In addition to sensecontrol, Vivekananda also stresses on sraddha or devotion:

The idea of true Shraddha must be brought back once more to us. The faith in our own selves must be reawakened and then only the problems which face our country will gradually be solved by ourselves.

Without faith in our scriptures, masters, traditions, without reverence for the nation and its culture, it would be difficult to inculcate the right values or build character. Today’s education, in contrast, seems to encourage scepticism and disrespect for all that is ours, our country, culture, traditions, religions, and so on. But above all, Vivekananda wanted everyone to have faith in themselves: “First have faith in yourselves” (14) for “Mine also is that infinite ocean of life, of power, of spirituality as well as yours” (ibid).

For Vivekananda, education not only meant a development of character, but also of personality and leadership. Great leaders were those who had a magnetic personality, instantly capable of influencing others. We are all bundles of energy, Vivekananda averred, with a part of our energies used up in preserving ourselves; the rest of our energy was expended in influencing others (21). Actually, the whole world was but a force-field of such influence: “The man who influences, who throws his magic, as it were, upon his fellow-beings, is a dynamo of power, and when that man is ready, he can do anything and everything he likes: that personality put upon anything will make it work” (22). For Vivekananda, the “secret of all education” was to develop such a personality through the “science of Yoga” (24). Yoga had discovered the “laws” which could mould and build-up personality. In essence, “He who knows and controls his own mind knows the secret of every mind and has power over every mind” (26). Once again, self-mastery, as in the Upanishads, is seen as the key to the mastery of the world; only the svarat (one who rules himself) can be the samrat (he who rules all):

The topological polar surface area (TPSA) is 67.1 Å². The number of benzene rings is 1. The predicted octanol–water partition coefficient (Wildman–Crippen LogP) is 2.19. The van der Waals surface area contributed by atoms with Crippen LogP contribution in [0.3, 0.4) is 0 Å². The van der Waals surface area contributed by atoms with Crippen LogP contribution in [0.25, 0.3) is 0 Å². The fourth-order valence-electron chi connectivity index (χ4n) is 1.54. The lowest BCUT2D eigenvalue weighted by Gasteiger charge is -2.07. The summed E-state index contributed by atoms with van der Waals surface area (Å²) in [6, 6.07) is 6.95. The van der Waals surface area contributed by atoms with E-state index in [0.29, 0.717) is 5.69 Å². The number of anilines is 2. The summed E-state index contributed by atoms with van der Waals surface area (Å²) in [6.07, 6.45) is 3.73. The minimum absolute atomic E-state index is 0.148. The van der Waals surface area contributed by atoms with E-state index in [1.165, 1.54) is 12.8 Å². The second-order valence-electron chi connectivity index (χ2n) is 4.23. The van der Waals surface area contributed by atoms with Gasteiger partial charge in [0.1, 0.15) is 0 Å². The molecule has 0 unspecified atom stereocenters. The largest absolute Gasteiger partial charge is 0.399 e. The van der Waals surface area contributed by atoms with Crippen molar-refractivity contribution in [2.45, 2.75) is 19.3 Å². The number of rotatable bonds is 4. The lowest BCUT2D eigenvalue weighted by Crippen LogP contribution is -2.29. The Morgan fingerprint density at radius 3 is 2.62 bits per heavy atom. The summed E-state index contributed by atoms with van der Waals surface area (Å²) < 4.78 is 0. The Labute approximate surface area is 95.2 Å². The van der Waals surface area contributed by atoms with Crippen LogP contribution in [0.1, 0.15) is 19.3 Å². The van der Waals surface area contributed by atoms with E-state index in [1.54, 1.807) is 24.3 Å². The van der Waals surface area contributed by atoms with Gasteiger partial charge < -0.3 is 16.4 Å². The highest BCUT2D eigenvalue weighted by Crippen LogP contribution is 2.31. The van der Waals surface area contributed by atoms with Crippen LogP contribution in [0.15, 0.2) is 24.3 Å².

The utility of this science is to bring out the perfect man, and not let him wait and wait for ages, just a plaything in the hands of the physical world, like a log of drift-wood carried from wave to wave and tossing about in the ocean. This science wants you to be strong, to take the work in your own hand, instead of leaving it in the hands of nature, and get beyond this little life.

According to Vivekananda, Prophets and incarnations of the Divine hasten or quicken this process of growth and spiritual evolution (28).

 What, How, Which

Given that Vivekananda’s was a gospel of strength and self-upliftment, physical education was extremely important. His ideal in his context was Mahavira (Hanuman), the great disciple of Sri Ramachandra, for whom no physical exertion or courageous deed was impossible:

We now mostly need the ideal of the hero with the tremendous spirit of Rajas thrilling through his veins from head to foot the hero who will dare and die to know the truth, the hero whose armour is renunciation, whose sword is wisdom. We now want the spirit of the brave warrior in the battle-field. … Make the character of Mahavira your ideal.

Vivekananda advanced the model of responsible masculinity. He wanted the softer, more effeminate aspects of our worship such as the flute-playing Krishna of Vrindavan, to recede in the background; instead, he wanted martial notes to be sounded once-again:

The Damaru and horn have to be sounded, drums are to be beaten so as to raise the deep and martial notes, and with “Mahavira, Mahavira” on our lips and shouting “Hara, Hara, Vyom, Vyom,” the quarters are to be reverberated.

That is why physical education was a must

First of all our young men must be strong. Religion will come afterwards. Be strong, my young friends, that is my advice to you. You will be nearer to Heaven through football than through the study of the Gita. You will understand Gita better with your biceps, your muscles, a little stronger.